I should probably explain what happened after Sunday, but by comparison to Sunday’s excellent day, I didn’t actually achieve much on Monday.
Waking ridiculously early (for a holiday), I awoke to find it sort of snowing. I believe the term is sleeting, but it is just cold and wet to me. I slowly ate my cocopops waiting for the rain and sleet to stop. At 10 am, I checked out and started to drive towards the Cradle Mountain national park ‘ my intention was to check out the mountain and take some photos. However, the sleet had turned into alternatively heavy and light rain. I hate being wet, even if I have warm dry clothes in the car. So at the general store, right before the entrance to the park, I regretfully turned around.
I had to drive from Cradle Mountain to Launceston, using my preferred C road strategy. Which is not a problem when the road leading from the national park was a ‘C’ road for at least 25 km in the wrong direction and around 50 km in the right direction.
I drove towards Moiha, sort of aiming at Sheffield. After about 30 minutes, the sun came out and I kicked myself. I didn’t really have enough fuel (to be safe) to go back, even if I had the time.
According to the map, Sheffield has robot tigers, and who doesn’t want to see robot tigers? Taking the slightly longer route allowed me to dawdle nicely. I took some time out to check out Mt Claude, and got a great shot of the car against a quarry wall, and some more pylons for Paul, including one very untraditional style of pylon, which I am sure he will burst with excitement over.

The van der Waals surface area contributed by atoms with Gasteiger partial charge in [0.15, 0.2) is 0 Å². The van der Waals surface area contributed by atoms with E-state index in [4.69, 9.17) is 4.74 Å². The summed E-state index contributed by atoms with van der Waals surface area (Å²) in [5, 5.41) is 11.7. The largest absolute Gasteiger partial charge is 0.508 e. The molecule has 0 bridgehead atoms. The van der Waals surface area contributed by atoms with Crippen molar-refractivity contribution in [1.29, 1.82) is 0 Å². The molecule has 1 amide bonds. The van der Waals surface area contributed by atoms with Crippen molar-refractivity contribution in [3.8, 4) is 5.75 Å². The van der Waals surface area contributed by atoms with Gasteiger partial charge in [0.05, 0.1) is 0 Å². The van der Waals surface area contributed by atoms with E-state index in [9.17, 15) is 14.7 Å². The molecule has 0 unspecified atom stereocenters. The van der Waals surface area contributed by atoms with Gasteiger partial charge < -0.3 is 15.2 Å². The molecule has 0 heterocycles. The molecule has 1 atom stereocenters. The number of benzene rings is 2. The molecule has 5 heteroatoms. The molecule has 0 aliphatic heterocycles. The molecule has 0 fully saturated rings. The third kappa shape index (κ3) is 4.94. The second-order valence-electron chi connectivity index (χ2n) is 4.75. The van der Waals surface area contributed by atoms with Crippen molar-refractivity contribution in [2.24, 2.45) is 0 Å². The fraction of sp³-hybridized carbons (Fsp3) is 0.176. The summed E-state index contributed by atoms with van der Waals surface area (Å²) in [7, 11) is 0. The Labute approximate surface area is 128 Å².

Anyway, once I struck Sheffield, it turned out to be a bit of a washout. Most of the tourist traps were shut, and after a few too many ‘Closed’ signs, I didn’t even bother looking for the robot tigers. I pressed on to Elizabeth.
Elizabeth and I have history. On one of the first trips I took to Tasmania many years ago, Dad, me and my brother had to go from Launceston to Devonport to make a plane as we’d missed the one leaving from Launceston. If you ever wonder why I never miss planes, although I’m perennially fashionably late for everything else, it dates back to the traumas of standby staff travel with my parents in my childhood.
Anyway, instead of getting a bus, or anything really obvious like that, Dad decided that the three of us should hitchhike as we apparently had plenty of time. So anyway, after many hours, we had reached Elizabeth. Elizabeth is only 51 km from Launceston. Tasmanian drivers statistically never pick up hitch hikers. Whilst we waited for the bus we should have caught in the first place, we had some lunch at the Elizabeth pub.
I decided it was time I had lunch there again. Not a thing had changed d’cor wise. The food had changed from Australian pub meals to pies and pasties. The day I was there was the owner’s last day ‘ after some 60 odd years in the family, they had sold up. There’s a bit of history for you.
Work rang up on the mobile ‘ the first mobile coverage I’d had in nearly a day and a half and probably the last people I wanted to talk to. A customer who I am dealing with next week tried bringing forward the appointment’ via phone and on my holidays.
I headed on the A1 to Launceston as I had a date with a hotel room. Driving in a relatively straight line is weird after all the squiggly bits. Driving at the speed limit was a sensation, as well. Bored now.
After checking in, not much happened, so I went and saw Kill Bill as an excuse to turn off my mobile phone. That’s a great film ‘ go see it. Afterwards, I returned to my hotel room with Chinese take away and read the rest of the Salmon of Doubt. Sad ending. Doh.